Let me boil down last night’s Board of Architectural Review (BAR) meeting regarding the Marco Polo development to two words/two pictures and one question:
Bait: What they told the BAR they were building. This is what the BAR approved. Georgetown-like red-brick/ironwork turn-of-the-last-century architecture.
Switch: What they are actually proposing to build. Chicago alleyway, complete with bricked-in windows. (Who in their right mind includes bricked-in windows as a design feature in a new building?)
Looking on the bright side, at least the cars were the same. Even if the building was not.
(In the drawing above, ignore the portion of the building fading off into the distance. All of the new “switch” building matches what you see facing you. The parts fading off into the distance are parts of the old “bait” building that they either didn’t bother to, or intentionally failed to, erase.)
This was, apparently, the first time the BAR had been asked to look at the revised plans. They were not pleased.
Church Street, in particular, is more-or-less treated as an alleyway. Here I have crudely removed the buildings in the background, so you can see the face of this development, as it sits on Church.
It’s no exaggeration to say that if you added a couple of rusty fire escapes and a dumpster, you would not be able to tell it from any alleyway in a large Midwestern city. My wife’s observation is that “it looks just like the subsidized housing in the City of Alexandria.”
I believe that was not lost on the BAR. And this is on Church Street — you know, the one where the Town mostly got the redevelopment right. Until now.
So here’s the question: Who in our Town government is going to be held responsible for this? Is anyone going to be held responsible for this? And what’s to stop this from happening again?
OK, that’s three questions. But my bet is, they all have more-or-less the same answer: Nobody, no, and nothing.
Interestingly, the original developer — the person who managed to achieve the passage of this — just recently sold it to a new developer. In one of those strange coincidences, yesterday morning was the public announcement that the Marco Polo project had been sold to new owners. Before this, the sale had merely been a rumor. You certainly have to applaud his sense of timing.
The new owners clearly did not expect the reaction they got from the BAR. The new owners walked in with samples of bricks and other materials, for the BAR’s approval, so that they could start construction. But the BAR more-or-less cancelled that. The BAR deferred approval of anything until this could be straightened out.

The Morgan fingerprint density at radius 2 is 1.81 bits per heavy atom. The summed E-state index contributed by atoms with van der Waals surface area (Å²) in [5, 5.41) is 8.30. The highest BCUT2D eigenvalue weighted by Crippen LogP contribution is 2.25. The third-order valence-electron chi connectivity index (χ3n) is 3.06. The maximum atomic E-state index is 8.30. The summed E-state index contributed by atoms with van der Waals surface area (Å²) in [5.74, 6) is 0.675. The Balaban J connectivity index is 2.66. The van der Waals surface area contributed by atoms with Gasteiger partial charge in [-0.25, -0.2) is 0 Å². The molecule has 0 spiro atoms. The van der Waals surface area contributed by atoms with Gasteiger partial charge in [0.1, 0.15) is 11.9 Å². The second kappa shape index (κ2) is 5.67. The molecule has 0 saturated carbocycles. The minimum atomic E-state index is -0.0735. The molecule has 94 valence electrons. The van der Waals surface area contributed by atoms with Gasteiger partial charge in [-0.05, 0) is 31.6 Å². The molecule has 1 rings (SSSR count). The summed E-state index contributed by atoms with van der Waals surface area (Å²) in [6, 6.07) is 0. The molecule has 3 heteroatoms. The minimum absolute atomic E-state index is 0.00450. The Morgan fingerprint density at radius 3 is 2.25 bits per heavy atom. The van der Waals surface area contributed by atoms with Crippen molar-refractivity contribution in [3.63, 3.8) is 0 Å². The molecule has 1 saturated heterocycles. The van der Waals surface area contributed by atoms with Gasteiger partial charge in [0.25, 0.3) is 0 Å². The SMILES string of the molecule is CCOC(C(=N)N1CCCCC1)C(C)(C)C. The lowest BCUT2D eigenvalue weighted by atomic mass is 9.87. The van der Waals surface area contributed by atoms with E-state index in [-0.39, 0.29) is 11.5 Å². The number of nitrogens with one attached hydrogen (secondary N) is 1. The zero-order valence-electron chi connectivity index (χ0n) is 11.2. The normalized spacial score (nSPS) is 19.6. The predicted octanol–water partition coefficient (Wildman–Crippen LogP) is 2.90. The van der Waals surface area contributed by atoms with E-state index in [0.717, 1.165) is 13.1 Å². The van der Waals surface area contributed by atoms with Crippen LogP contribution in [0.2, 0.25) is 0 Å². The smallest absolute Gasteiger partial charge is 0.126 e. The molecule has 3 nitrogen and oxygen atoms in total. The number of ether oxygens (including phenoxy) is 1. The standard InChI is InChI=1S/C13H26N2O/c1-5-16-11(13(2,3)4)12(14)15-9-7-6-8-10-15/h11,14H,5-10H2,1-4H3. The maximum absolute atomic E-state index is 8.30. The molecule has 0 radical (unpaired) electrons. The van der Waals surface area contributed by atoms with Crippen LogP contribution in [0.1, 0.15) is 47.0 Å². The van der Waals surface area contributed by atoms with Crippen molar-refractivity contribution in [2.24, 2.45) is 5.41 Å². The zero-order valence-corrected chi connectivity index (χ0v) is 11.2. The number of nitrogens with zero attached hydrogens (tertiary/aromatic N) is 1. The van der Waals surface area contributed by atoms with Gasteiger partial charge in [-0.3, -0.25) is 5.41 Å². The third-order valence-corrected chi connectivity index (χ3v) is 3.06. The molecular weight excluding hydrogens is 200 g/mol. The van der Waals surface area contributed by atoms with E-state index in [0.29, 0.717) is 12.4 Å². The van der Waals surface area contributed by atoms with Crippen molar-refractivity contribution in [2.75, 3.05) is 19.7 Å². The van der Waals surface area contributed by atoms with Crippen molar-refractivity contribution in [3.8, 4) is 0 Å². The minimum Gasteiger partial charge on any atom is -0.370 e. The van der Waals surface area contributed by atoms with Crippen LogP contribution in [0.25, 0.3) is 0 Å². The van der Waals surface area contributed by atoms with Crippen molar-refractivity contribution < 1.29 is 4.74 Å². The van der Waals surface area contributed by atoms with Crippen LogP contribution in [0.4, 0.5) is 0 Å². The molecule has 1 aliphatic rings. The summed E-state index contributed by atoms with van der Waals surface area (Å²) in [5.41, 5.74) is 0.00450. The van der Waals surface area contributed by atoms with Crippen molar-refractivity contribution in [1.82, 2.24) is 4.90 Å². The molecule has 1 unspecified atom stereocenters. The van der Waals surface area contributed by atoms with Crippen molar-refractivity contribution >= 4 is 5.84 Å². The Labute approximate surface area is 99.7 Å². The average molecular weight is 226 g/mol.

I have a lot more to say about this, but I’ll just end by noting who was there, and who was not, to see this through. For this item, the citizen audience consisted of a half-dozen people. It was Vienna Citizens for Responsible Development (VCRD) and a handful of their friends. They were there because they had done their homework. John Pott — a founding member of VCRD — got up and asked for an investigation — why was this wholesale change only being brought to light now? Chuck Anderson had spent the last two days compiling the complete history of how this occurred, along with clear “before-and-after” pictures. On net, the BAR seemed appreciative of the information and clear presentation.
But in the end, it was the BAR itself that caught this. They knew that what they were seeing was not the building they approved. And, unsaid but pretty clear from the comments, had this “Chicago back alley” been the building they were shown, it would not have been approved.
At this point, I’m just going to clean up my audio recording and post it, so that you can hear the discussion for yourself, if you choose to do so. I’ll have the link to that in a separate post.
But the long and short of it is that the building that the BAR passed had almost nothing to do with the building that the Town Council may-or-may-not-have passed. The BAR was shown plans for a building that evoked turn-of-the-century Georgetown — red brick, ironwork, rounded facades, detailed windows, stone lintels. It respected the adjacent streets by presenting a house-like facade. And it would have been expensive as all get-out to build.
But what the Town Council appears to have passed — it’s not clear right now exactly what they were looking at — can best be described as Chicago back alley. But as they were looking at that, they were also shown pictures of the original, Georgetown-like building.
Apparently both sets of plans — Georgetown turn-of-the-century and Chicago back alley — were presented, in pieces, simultaneously. This is something I find hard to believe, because when the Planning Commission (PC) was explicitly faced with two sets of plans this year, for 380 Maple West, they literally didn’t know how to deal with it (Post #213). They had not, within living memory, dealt with two different proposals simultaneously.
The Chair of the BAR rightly rejected any part of the discussion that dealt with how this came to pass, or what other parts of the Town of Vienna government did. The BAR is not an investigative body. He focused on what the BAR’s mission is, which is to review the architecture of buildings proposed for the Town of Vienna.
The bottom line is that the BAR deferred any decision on the Marco Polo/Vienna Market development. They will have a work session to sort out how best to deal with the new plans that have been handed to them. But it is not their job to ask how this mess came about.
Completely separately, and not to be forgotten, the BAR accepted Wawa’s gracious offer to build a solid vinyl fence at the back of their property. If you want the back-story, read, in chronological order: This post, then this post, then Post 241. As one BAR member put it, Wawa met them more than halfway.